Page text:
Figure 8
Figure 8 Proposed algorithm for the diagnosis and management of solid pseudopapillary neoplasm. CT: Computed tomography; MIR: Magnetic resonance imaging; SPN: Solid pseudopapillary neoplasm; EUS-FNA: Endoscopic ultrasound-fine needle aspiration.

Over the last decade, there has been a tremendous increase in the number of SPN cases reported in the literature. A diagnosis of SPN inferred from imaging studies can be adequate to guide surgical resection without preoperative pathological assessment. Nonetheless, EUS-FNA with immunohistochemistry helps in establishing a preoperative diagnosis. A multidisciplinary team approach involving the radiologist, endoscopist, pathologist, oncologist as well as the surgeon improves treatment accuracy and helps in effective management of SPN. Surgical resection should be offered when feasible. Referral to experienced centers for surgery can minimize complications. Future studies should standardize the follow up duration, and the frequency as well as type of diagnostic imaging for surveillance after surgical resection. Overall prognosis of SPN is excellent even in the presence of metastasis.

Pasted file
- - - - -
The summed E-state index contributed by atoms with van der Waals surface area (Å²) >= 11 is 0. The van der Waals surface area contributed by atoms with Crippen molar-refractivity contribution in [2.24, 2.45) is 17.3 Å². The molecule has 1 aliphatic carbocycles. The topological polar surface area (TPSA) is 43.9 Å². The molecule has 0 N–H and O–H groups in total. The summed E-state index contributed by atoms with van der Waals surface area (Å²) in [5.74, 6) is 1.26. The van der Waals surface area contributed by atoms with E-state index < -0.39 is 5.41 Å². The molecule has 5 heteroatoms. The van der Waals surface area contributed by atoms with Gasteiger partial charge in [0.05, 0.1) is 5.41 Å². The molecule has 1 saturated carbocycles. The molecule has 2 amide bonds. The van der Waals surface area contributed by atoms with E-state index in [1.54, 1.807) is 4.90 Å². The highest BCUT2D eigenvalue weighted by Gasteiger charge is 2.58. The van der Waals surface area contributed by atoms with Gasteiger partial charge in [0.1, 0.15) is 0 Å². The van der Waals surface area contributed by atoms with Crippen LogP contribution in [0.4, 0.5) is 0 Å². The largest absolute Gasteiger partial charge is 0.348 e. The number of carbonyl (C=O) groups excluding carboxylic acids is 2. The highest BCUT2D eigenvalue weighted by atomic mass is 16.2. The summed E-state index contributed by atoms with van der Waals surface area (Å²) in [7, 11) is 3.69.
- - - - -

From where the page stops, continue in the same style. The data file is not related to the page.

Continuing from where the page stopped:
Manuscript source: Invited manuscript

Specialty type: Gastroenterology and hepatology

Country of origin: United States